According to the Foundation of Dialogue and Solidarity of United Nations Public Relations, the third international conference on “The Future of Peace and Human Rights in West Asia” was hosted by FODASUN on Thursday, December 9 in cyberspace on the occasion of World Human Rights Day. This conference was attended by more than twenty speakers from about 13 countries.
The Foundation of Dialogue and Solidarity of United Nations is a non-governmental organization dedicated to regional and international peace, dialogue, solidarity and the defense of human rights. FODASUN holds an annual conference entitled “The Future of Peace and Human Rights in West Asia” with the aim of regional synergy and integration, strengthening the culture of peace and dialogue, and providing solutions to address the challenges in the West Asian region.
Prominent diplomatic editor of the Guardian, Patrick Wintour made the remarks at the 3rd Int. conference of FODASUN addressing the human rights situation in West Asia. First of all, he said,” I am aware that it is not easy for a British person to speak to an Iranian audience about human rights, or to claim some ownership of the high moral ground when our own history in relation to Iran is so full of mistakes ranging from the support of the Shah of Iran, or for its role in the coup of 1959”
“I also think that Iran in some limited respects has a larger democratic space than many other middle east countries including Saudi Arabian and the UAE. Within tightly controlled limits your newspapers air different opinions, even if the ruling elite are not subject to the kind of scrutiny and long-term investigations that occur in the western press” he added.
The diplomatic editor for the Guardian clarified,” my brief is to speak about West Asia, and what I wanted to discuss most is how Europe including Britain could adopt a more consistent and less hypocritical approach to human rights in that region”. “The difficulty at present is that the West has for historical and economic reasons allied itself with some highly suppressive regimes Saudi Arabia, UAE, Bahrain, as well as regimes that have become progressively more repressive such as Turkey. Too often a blind eye is turned. It is only if someone has been shown to have been dismembered in an embassy is there much complaint. That dreadful murder of Jamal Khashoggi led to the UK and other countries placing sanctions on some of the individuals involved, but not on the Crown Prince himself on the ludicrous basis that the UK has no evidence he was aware of what happened.”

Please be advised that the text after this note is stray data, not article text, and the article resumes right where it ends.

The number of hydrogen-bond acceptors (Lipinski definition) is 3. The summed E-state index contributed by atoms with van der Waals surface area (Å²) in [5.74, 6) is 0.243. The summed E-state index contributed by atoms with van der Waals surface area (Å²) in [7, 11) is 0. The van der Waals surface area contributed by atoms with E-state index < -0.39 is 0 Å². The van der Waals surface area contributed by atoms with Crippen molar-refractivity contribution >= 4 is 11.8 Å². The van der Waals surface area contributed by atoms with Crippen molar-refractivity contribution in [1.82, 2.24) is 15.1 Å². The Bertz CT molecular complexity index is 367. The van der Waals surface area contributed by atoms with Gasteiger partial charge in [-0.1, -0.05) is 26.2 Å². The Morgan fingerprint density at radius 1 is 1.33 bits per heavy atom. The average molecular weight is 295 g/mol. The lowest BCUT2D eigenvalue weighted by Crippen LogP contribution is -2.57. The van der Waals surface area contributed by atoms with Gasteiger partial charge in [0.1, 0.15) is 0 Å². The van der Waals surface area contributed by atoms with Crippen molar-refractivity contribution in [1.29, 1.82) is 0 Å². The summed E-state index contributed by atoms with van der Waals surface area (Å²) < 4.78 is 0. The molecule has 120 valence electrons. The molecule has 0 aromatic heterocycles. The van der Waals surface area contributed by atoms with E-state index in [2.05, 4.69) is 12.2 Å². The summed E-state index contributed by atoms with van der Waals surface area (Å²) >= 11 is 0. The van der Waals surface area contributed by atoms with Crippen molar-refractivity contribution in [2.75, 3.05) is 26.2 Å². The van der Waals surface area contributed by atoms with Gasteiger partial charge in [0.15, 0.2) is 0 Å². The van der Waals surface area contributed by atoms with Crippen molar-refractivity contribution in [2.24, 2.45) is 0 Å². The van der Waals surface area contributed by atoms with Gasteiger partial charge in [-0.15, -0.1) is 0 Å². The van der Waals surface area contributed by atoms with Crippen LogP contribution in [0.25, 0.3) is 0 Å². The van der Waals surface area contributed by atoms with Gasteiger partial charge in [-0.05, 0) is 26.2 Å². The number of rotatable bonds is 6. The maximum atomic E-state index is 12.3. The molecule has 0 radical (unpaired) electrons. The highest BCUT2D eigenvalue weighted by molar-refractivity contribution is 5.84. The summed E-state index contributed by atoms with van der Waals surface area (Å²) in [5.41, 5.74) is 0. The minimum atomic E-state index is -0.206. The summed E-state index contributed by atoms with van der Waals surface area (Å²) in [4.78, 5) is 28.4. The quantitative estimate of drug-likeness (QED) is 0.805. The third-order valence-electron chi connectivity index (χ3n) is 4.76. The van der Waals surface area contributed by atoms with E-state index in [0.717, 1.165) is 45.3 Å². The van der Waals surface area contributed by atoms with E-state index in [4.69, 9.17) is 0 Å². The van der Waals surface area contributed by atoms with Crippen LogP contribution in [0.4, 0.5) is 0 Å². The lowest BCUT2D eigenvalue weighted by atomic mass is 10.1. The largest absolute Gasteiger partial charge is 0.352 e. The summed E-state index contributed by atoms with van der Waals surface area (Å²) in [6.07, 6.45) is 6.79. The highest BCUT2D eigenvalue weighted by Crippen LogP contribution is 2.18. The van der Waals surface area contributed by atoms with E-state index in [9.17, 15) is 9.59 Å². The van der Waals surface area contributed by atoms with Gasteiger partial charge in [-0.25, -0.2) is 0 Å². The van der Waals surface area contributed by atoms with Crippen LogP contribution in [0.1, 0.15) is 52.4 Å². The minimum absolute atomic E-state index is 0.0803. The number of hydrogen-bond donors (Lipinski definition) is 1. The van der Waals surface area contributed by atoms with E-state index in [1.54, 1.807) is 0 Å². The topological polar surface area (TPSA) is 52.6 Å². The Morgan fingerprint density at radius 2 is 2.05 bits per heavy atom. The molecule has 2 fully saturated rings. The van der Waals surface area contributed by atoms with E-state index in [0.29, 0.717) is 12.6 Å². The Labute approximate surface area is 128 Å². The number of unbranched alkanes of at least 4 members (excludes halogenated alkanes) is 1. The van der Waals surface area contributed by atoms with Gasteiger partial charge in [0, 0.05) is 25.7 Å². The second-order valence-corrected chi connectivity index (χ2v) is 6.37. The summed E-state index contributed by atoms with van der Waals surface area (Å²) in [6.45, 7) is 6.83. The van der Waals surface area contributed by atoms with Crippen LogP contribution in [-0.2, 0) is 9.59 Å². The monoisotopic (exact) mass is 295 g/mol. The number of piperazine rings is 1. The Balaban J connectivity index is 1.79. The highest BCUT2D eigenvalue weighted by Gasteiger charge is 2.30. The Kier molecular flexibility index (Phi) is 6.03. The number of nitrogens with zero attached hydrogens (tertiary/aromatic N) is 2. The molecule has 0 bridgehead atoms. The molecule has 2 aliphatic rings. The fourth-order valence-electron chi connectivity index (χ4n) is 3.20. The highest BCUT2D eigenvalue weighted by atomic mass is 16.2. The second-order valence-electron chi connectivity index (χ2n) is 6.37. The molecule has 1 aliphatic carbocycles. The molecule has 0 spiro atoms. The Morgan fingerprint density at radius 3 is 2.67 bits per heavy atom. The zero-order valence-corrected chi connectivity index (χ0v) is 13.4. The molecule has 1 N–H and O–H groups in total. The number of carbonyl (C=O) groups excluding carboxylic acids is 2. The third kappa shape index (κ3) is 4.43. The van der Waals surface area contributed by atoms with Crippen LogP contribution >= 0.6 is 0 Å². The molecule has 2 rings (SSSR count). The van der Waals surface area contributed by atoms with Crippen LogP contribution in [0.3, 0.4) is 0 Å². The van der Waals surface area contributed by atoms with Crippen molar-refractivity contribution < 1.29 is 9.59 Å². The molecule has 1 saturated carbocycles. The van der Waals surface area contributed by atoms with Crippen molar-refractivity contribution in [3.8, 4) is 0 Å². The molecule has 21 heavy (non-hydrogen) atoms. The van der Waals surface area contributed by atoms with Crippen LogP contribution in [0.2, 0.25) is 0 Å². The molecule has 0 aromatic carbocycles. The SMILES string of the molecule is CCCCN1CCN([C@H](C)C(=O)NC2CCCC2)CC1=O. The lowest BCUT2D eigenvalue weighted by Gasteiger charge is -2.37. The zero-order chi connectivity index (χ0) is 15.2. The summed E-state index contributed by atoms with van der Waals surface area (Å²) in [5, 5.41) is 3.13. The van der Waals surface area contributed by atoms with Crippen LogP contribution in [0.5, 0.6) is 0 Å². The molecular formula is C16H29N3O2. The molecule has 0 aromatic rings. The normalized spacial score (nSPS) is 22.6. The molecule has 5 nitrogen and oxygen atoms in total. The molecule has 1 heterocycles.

criticizing his country’s approach to human rights Patrick Wintour said” In the British case, the government always says human rights issues are best addressed in private diplomacy rather than public criticism. Diplomats seem to be genuine about this. It is always difficult to know how intense the private criticism has been in reality, or how influential that criticism might be when it is set alongside the British willingness to strike arms deals, nurture colonial ties provide capital, or offer the UK as a soft power base through buying hotels sports events or football teams”.
Wintour mentioned” there is insufficient pressure from the West to turn away from authoritarianism, and that former colonial powers do not see human rights as a priority. Too often EU countries say human rights are non-negotiable but then when it comes to trade deals or investment projects, human rights prove to be very dispensable and very negotiable”.
“In addition, after the failure of America in Afghanistan but as well before – the West started to believe some regions were not ready for the compromises democracy entails, that somehow human rights can only thrive in liberal or secular societies, and not in a theocratic intolerant state. That is not what public opinion surveys in the Middle East say, or the women in Afghanistan are now being deprived of their right to education. Most people welcome democracy and believe it to work. But perhaps Afghanistan shows how long it takes for democratic institutions to embed themselves. Building a nation is a work of decades” he noted.
The Guardian’s diplomatic editor ended his speech with: “Iran has to think about why so many talented people leave their country, and it is not because they are not un-Islamic, or suffering from sanctions. A more open Iran would be a more prosperous Iran”.